Can you imagine having a hateful person following you all day every day, criticizing you and pointing out every flaw or hoping to embarrass you when you make a mistake? It would be horrible, right? Anyone would tell you to get away from that person as soon as possible, but what if that person were yourself? If you hate yourself, you cannot get away from yourself … But you can learn to put an end to those negative and toxic thoughts , and thus, be able to enjoy your life and your personal relationships but above all, the relationship with yourself. .

Typical self-hating thoughts can include things like: ‘I knew I would do it wrong’, ‘It’s not worth trying’, ‘I’m a loser’, ‘Nobody wants me’, ‘Nobody wants to be with me’, etc. When someone experiences self-hatred, it feels like they can never get away from that relentless critic. They experience constant ridicule and shame that comes from their own mind.

Hating yourself is something that develops over time and is influenced by many factors. Not only is there a particular experience that triggers that self-hatred, but the influence of many experiences over time.

1- Expectations too high with you

It is normal to want to be part of a group or do things well, but sometimes those expectations can be too high, so much that no one can meet them. These unrealistic expectations often lead us to fall short and feel like we have failed.  Our inner critic comes out loud at such moments to embarrass us and remind us how disappointing we have been.

2- High expectations in others

When you want to connect with others, you may set your expectations too high. You can feel good when other people are happy with us, although this can have a dependent behavior . Instead, you can feel bad when you do not meet the needs of others or you think you have disappointed someone.

3- perfectionist mentality

If you are a very perfectionist person, you may not want to be wrong … But people are full of mistakes and limitations. Do not expect perfection in yourself or in others, because perfection simply does not exist.

It is important to note that we often develop a perfectionist mindset in an effort to protect ourselves from pain and feelings of disconnection. The emphasis is on performance with the belief that when you perform perfectly, you somehow avoid feeling pain. This pain could include things like shame, loneliness, abandonment, ridicule, being judged and more … but the frustration at realizing that you are not perfect is enormous.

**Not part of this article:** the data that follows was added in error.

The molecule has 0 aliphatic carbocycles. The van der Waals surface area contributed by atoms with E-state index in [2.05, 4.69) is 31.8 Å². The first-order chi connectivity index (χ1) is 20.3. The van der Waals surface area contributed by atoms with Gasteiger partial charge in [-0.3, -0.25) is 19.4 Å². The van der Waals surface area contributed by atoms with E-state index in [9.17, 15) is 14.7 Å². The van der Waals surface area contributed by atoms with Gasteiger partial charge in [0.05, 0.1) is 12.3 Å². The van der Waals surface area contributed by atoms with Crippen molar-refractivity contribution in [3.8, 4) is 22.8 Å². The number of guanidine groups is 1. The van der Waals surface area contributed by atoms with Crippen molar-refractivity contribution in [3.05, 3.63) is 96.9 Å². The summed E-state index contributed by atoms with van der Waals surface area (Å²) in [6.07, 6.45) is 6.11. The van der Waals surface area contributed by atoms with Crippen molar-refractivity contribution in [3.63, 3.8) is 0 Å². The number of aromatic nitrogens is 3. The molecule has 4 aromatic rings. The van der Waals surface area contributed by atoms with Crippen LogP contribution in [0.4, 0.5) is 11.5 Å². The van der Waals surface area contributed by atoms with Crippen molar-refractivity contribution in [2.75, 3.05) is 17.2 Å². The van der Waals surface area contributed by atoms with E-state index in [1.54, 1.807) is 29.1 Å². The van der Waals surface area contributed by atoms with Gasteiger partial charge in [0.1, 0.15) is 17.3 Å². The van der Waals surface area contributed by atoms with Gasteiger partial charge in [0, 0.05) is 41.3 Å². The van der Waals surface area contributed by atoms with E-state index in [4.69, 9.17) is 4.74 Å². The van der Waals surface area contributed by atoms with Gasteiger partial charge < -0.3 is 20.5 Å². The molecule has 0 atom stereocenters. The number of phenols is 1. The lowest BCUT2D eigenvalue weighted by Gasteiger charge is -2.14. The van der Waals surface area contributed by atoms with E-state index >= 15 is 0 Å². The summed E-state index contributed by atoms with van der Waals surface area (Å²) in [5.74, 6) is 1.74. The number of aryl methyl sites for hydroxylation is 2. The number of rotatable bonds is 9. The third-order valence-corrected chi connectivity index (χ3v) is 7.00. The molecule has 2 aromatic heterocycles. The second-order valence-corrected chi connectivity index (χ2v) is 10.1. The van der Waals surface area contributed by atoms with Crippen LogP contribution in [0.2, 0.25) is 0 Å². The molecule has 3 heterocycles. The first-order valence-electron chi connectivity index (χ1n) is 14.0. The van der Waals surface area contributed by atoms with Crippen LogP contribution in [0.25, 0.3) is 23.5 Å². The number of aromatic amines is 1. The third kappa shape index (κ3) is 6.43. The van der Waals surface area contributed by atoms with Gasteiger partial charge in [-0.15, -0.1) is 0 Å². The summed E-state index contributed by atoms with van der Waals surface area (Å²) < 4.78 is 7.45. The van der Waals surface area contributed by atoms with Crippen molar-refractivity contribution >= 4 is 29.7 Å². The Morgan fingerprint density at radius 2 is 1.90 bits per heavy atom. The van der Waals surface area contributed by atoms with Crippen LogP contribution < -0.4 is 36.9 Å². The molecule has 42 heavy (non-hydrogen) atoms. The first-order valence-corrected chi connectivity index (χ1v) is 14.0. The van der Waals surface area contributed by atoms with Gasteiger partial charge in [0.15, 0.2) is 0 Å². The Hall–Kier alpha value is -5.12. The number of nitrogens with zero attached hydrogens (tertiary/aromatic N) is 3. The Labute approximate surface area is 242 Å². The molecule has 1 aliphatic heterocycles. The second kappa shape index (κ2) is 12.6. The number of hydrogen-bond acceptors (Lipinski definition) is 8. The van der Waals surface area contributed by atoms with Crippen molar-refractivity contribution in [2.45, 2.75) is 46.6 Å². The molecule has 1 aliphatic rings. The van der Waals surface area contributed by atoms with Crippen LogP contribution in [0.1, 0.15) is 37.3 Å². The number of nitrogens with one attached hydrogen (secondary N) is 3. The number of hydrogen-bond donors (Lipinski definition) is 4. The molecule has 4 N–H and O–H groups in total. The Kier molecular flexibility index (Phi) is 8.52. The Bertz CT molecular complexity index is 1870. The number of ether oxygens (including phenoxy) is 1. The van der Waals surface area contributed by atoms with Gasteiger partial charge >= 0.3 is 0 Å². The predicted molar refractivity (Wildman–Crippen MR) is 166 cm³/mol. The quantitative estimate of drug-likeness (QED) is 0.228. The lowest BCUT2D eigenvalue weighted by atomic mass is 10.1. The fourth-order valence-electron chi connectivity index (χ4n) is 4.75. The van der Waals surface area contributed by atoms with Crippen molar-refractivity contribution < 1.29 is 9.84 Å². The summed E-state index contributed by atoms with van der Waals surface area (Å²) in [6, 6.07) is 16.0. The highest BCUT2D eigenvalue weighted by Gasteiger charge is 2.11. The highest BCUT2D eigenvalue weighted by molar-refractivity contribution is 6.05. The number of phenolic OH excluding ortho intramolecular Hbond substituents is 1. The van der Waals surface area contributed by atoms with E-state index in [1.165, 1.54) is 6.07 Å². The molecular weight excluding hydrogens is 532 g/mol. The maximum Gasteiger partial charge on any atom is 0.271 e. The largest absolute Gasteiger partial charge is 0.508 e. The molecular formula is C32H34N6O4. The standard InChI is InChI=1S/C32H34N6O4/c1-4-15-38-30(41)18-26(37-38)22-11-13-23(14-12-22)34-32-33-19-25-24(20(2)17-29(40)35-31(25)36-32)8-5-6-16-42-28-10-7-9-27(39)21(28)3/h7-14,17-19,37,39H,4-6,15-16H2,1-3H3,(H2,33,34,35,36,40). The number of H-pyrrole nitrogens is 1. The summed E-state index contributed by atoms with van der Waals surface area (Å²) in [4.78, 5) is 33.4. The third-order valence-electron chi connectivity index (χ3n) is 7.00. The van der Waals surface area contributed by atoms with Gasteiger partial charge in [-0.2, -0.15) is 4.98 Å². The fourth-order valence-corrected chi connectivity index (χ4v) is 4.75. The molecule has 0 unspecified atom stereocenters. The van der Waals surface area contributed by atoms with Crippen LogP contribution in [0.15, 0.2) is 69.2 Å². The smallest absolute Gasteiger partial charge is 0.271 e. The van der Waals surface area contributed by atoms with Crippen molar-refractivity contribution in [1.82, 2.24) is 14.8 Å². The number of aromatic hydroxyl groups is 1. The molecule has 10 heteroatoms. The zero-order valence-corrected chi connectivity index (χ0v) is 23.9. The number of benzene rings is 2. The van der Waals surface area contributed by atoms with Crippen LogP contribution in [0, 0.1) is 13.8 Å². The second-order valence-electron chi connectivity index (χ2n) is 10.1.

4- Traumas experienced in the past and not overcome

Many people with extreme self-hatred have gone through traumatic and emotionally challenging experiences in the past. These experiences often include sexual, physical, or emotional abuse or neglect. When children go through experiences of emotional abuse and neglect, they begin to see the world as an unsafe place and the people around them as dangerous.

In an effort to try to make sense of their world, they can develop a narrative that makes them feel like they are not worth it and have no value. People may even have experienced these things being said directly to them by a parent or other loved one – hateful statements that soon become an all too familiar part of their inner critic.

5- Social comparisons

There is a natural tendency in us to want to do things well and not feel abandoned, we are often distracted by looking at what others are doing … and we compare ourselves thinking that others will always be better. It is not bad to look at what others do, what is bad is when that observation becomes painful towards oneself.

If you hate yourself, you may be comparing yourself too much to other people. If you only observe others and value others because you consider that they are better and you devalue yourself, you are having a toxic relationship with comparisons. 

Elle Mcdonald

I am Elle Mcdonald Specializations in Psychology . Graduated in psychology from the University of Tennessee in 2000. Diploma of Advanced Studies in the Department of Personality, Evaluation and psychological treatments with excellent results.

First Level of Master in Clinical Psychology at the Center for Behavioral Therapists (recognized with a scientific-professional nature by the College of Psychologists)

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